“So not only are customers making fewer trade-offs, taking less time to choose, and making more goal-consistent choices, they are eventually more satisfied with what they choose,” says Maimaran.
Sometimes we know a good deal when we see one. And sometimes, when we’re not so sure, we turn to the wisdom of the crowds.
Operations professor Achal Bassamboo and coauthors recently studied the most important factors that lead us to click “buy” during Amazon Lightning Deals—limited-time, limited-quantity promotions sporadically offered by the retailing behemoth.
In their analysis, the researchers considered how we are affected by the product being offered—its ratings and reviews—but also how we are affected by the popularity of the deal itself. Specifically, how much were shoppers swayed by a little bar that displayed the percentage of items that had already been claimed?
By having research assistants put large quantities of inventory in their own shopping carts, the researchers were able to manipulate what actual shoppers believed to be the percentage of inventory still available. They found that, for each 10 percent increase in the number of items claimed, the rate at which the items were purchased increased by 2 percent.
“When people see that a deal is popular, it gives them additional information they did not have otherwise,” says Bassamboo. “That has a powerful effect when a customer is thinking about what action to take.”
This popularity effect is especially powerful, he explains, when other concrete information about the quality of the deal is less available.
Ah, there’s nothing quite like a mall’s bright fluorescent lighting to boost your holiday spirit—and potentially your spending.
But only if you are feeling a bit jaunty and generous already. If holiday jingles have you stewing, bright lighting could bring you to a boil.
Research by marketing professor Aparna Labroo finds that consumers are more attentive to context and their surroundings in bright ambient lighting, which in turn can amplify their emotions—whether negative or positive. Conversely, dim surroundings dampen emotions.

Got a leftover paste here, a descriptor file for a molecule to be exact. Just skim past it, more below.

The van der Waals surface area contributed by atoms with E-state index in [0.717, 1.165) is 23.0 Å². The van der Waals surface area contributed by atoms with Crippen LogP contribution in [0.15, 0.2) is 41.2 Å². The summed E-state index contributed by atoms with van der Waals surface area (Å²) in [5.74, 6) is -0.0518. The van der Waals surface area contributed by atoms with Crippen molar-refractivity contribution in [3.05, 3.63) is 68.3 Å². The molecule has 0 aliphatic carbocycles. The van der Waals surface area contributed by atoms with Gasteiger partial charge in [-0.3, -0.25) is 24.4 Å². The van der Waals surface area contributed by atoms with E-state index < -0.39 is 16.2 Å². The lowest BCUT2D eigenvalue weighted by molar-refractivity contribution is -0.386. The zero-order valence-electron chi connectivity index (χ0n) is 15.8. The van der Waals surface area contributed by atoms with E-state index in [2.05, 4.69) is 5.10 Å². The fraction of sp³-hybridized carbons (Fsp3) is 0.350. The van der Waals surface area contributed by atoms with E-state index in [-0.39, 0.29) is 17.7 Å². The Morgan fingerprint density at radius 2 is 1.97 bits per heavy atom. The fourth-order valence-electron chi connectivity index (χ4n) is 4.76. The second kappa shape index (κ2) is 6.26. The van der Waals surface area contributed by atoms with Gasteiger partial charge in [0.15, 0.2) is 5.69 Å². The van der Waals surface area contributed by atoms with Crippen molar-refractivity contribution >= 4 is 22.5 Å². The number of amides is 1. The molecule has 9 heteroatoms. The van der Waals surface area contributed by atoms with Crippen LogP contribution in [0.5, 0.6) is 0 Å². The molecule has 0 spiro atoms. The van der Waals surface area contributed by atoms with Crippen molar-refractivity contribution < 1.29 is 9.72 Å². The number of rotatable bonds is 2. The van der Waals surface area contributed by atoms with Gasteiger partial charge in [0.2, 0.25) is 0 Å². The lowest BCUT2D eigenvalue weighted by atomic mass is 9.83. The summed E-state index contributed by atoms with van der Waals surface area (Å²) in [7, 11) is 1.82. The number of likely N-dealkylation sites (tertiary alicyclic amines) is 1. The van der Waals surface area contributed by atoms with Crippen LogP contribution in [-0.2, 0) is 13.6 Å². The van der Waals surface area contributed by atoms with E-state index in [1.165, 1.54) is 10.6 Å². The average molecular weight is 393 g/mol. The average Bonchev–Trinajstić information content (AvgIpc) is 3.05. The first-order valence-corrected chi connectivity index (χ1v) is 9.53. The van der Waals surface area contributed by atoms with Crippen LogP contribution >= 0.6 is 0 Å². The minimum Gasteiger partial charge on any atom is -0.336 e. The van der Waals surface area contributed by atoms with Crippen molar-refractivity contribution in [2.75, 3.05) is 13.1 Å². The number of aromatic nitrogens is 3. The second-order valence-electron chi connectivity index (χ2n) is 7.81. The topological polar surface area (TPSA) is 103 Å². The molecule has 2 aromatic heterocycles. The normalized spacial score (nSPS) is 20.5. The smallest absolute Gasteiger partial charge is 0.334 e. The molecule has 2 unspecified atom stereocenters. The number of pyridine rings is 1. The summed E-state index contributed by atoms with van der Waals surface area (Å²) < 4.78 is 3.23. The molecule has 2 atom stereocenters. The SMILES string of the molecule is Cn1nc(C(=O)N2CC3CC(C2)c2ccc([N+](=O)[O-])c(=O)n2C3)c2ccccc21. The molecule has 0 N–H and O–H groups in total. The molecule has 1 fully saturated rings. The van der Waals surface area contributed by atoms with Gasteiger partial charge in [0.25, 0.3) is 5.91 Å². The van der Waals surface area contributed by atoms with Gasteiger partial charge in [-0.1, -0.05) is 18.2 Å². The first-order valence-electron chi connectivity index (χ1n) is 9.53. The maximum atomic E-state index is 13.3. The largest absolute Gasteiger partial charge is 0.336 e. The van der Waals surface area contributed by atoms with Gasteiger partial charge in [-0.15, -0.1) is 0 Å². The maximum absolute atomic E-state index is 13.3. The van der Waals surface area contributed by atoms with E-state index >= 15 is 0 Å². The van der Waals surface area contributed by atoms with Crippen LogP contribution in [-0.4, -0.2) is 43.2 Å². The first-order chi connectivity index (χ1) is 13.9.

The concepts of light and heat may be so closely associated in our minds that the presence of bright light can trigger our “hot” emotional system, leading us to feel more of whatever we are feeling, and intensifying our preferences and judgments as well.
In a series of six studies, she and a colleague find, for instance, that bright light makes us crave food that’s spicier, perceive aggressive behavior as even more aggressive, and rate attractive people as even more attractive. In one experiment, the researchers even found that people’s reactions to both positive and negative words increased in bright light.
(Side note: shopping environments can have all kinds of interesting effects on us. Another study, this time by research assistant professor of marketing Ata Jami, finds that viewing images from a high vantage point—such as looking down from atop a mountain, or having a bird’s-eye view of a meadow—makes us feel more in control and thus more open to purchasing new, unusual, or otherwise “risky” products.)
Here’s a final tip: when buying a new TV, laptop, or cell phone, don’t buy the extended warranty. Just don’t. They’re generally a terrible deal for everyone—except the retailer.
And yet, customers buy them between 20 and 40 percent of the time.
So why are we such fools about warranties? As shown in new research from Yuval Salant and a colleague, we tend to wildly overestimate how often new electronics actually fail. When we are provided with reliable information about the chance of that new flatscreen TV needing repairs, our appetite for expensive warranties declines.